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   ► KBDesktop Data...Paradox & Ob...Interactive ...   Print This     
  From the October 2015 Issue of Prestwood eMag
Interactive Paradox: Forms:
Paradox Forms From Scratch
Posted 10 years ago on 5/12/2008
Take Away:

Be Your Own Expert! Form building techniques.


Paradox contains several ways to make form creation easy.  If you select "Forms, New" you will be presented with three action choices: Blank, Expert, and Data Model.  Either of the last two of these will guide you to creating a workable form.  It may not be the prettiest, but with the help of the alignment and property tools in the Paradox form designer you can spiff it up.  There is one drawback: experienced Paradox developers have found those forms lacking in several respects for use in programmed applications.  The main failings of the "experts" are no use of database aliases and limited use of table aliases in data model design, and placing bare fields on forms.  The purpose of this article is to help you use the "Blank" option to easily create a form from scratch that will be ready for any programming you may add down the line, and ready to be a robust and portable part of a complete Paradox application.  This may seem overwhelming on your first time out, but the preferences steps only need be done once, alias definition once per application, and the actual form design steps take longer to explain than to do once you've walked through them a time or two.


Before clicking on that "Blank" button, we need to make sure the blank that Paradox pops up won't overwhelm our screen workspace.  To do that go to the menu "Tools, Settings, Preferences", and open the Forms / Reports tab.

Note: the menu sequences here are for Paradox 9; whatever version, once you get to the Preferences dialog it's pretty standard.

Unclick the "Size to desktop" checkbox in the On-screen size section, choose the "Pixels" radio button, and enter Width and Height values that will fit your desktop with some room to spare.  I find 500 x 400 works well for me.  IF you leave "Size to desktop" checked, the form will more than fill the Paradox desktop and will have scrollbars and you'll have a hard time getting to the page corner to size it smaller.  It's a lot easier to make it bigger when you need to.

While we're in the Preferences dialog, let me mention a couple other settings that I've found make designing forms a little easier, and will take up less workspace real estate (always a scarce commodity):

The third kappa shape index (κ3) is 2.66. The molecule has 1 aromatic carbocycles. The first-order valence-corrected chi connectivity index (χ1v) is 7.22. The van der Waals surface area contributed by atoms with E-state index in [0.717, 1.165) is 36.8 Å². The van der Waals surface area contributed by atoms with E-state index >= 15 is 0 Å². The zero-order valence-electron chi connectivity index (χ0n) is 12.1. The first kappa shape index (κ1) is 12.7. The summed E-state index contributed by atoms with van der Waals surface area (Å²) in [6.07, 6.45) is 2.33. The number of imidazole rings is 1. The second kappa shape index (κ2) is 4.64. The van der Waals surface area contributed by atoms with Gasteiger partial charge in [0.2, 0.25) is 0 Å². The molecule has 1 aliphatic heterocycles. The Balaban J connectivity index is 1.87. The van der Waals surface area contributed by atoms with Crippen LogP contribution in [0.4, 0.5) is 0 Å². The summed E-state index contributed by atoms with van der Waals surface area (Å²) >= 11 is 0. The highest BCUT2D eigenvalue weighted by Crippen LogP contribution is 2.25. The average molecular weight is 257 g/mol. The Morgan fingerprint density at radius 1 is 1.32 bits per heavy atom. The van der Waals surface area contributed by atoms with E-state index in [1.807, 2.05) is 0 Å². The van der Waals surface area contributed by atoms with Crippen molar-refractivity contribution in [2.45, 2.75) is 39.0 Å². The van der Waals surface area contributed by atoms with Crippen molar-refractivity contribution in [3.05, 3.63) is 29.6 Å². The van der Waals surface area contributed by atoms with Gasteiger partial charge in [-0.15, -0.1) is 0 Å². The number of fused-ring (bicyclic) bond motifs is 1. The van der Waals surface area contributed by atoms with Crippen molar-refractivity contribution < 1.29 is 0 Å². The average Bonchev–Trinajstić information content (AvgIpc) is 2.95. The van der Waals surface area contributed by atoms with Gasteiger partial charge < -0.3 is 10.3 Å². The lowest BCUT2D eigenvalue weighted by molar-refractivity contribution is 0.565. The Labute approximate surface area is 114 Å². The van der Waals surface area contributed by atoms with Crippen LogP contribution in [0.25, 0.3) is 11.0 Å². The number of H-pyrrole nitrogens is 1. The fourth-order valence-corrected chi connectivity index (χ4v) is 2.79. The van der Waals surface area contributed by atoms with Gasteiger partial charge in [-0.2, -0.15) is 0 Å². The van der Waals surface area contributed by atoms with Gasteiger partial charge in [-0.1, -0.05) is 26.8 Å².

- On the Designer tab, uncheck all the ruler boxes.
- On the Advanced tab, uncheck "Use scroll bars in form windows by

Go ahead and tell the dialog box OK.


Now we have one more essential task before we're ready to create that blank form:  we need a database alias.  Aliases in this sense are essentially shorthand for a particular drive and path where table, forms and other Paradox objects can be found.  They also make it easy to move Paradox applications.  If we always use aliases to refer to the path to tables and other objects, all we have to do is redefine the aliases and instantly all the references to them point to the correct new paths.   We'll use a simple example, an invoice application for ABC Company, with a single database directory containing all the forms and data called "ABCINV".  Create a directory somewhere (perhaps in D:\APPS?) and call it ABCInvoices.

You might want to have separate directories for data and forms and reports, but a discussion of the pros and cons of alias setup if a matter for another article.  If you want to find more on the subject, try the Google usenet search tool at <http://groups.google.com/advanced_group_search>. 

NOTE: do NOT use the "WORK" alias; it only points to the current Paradox working directory, and we want our form to be independent of that.  Select "Tools, Alias Manager...", press "New", uncheck the "Public alias" box, and enter ABCINV as the "Database alias".  Go to "Path" and enter the path or use the "Browse..." button to select the path.

OK: now we can select "Forms, New, Blank", and there is our blank form design window.  Pretty bare, hunh?


  Selecting Tables by Database Alias

From the main menu define the form's data model: "Format, Data Model...".  We want to select the application alias BEFORE we select any tables for the data model.  [d_rop]down the Alias list(in Paradox 9 it's a [d_rop]down box just above the list of tables, and shows "WORK" by default) and select ABCINV.  Again: do NOT use the "WORK" alias.

Now select the tables: we'll be using the Invoice.db, LineItem.db, and Customer.db tables.  In the data model dialog in Paradox 7 and 8 the path or alias to the current table object would show in a text box above the
dialog linking window.  This very useful information is missing from the data model dialog since it was "improved" for Paradox 9; we hope to see it back in a future version.  In Paradox 9 or 10, if you have the status bar turned on, the path to the object appears as a message.  The alias does not show, but so long as you select a database alias and then select the tables, it will work correctly even though you cannot see it